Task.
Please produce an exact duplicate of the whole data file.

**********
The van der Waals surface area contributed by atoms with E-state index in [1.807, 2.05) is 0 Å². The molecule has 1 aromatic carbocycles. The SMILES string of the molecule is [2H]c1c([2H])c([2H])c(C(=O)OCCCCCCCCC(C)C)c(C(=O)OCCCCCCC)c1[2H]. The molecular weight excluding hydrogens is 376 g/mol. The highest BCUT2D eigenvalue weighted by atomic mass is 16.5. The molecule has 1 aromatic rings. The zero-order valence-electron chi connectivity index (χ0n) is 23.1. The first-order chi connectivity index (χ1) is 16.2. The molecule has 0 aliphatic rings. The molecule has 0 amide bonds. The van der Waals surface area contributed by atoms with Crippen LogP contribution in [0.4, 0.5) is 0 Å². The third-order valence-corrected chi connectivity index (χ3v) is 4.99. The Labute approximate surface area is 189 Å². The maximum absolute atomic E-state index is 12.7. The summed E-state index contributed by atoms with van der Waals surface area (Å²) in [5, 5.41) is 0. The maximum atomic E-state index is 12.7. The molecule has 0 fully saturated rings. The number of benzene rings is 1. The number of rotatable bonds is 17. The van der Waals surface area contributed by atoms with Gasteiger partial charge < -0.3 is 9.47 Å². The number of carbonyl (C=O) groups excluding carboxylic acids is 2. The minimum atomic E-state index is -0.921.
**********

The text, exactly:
The van der Waals surface area contributed by atoms with E-state index in [1.807, 2.05) is 0 Å². The molecule has 1 aromatic carbocycles. The SMILES string of the molecule is [2H]c1c([2H])c([2H])c(C(=O)OCCCCCCCCC(C)C)c(C(=O)OCCCCCCC)c1[2H]. The molecular weight excluding hydrogens is 376 g/mol. The highest BCUT2D eigenvalue weighted by atomic mass is 16.5. The molecule has 1 aromatic rings. The zero-order valence-electron chi connectivity index (χ0n) is 23.1. The first-order chi connectivity index (χ1) is 16.2. The molecule has 0 aliphatic rings. The molecule has 0 amide bonds. The van der Waals surface area contributed by atoms with Crippen LogP contribution in [0.4, 0.5) is 0 Å². The third-order valence-corrected chi connectivity index (χ3v) is 4.99. The Labute approximate surface area is 189 Å². The maximum absolute atomic E-state index is 12.7. The summed E-state index contributed by atoms with van der Waals surface area (Å²) in [5, 5.41) is 0. The maximum atomic E-state index is 12.7. The molecule has 0 fully saturated rings. The number of benzene rings is 1. The number of rotatable bonds is 17. The van der Waals surface area contributed by atoms with Gasteiger partial charge < -0.3 is 9.47 Å². The number of carbonyl (C=O) groups excluding carboxylic acids is 2. The minimum atomic E-state index is -0.921.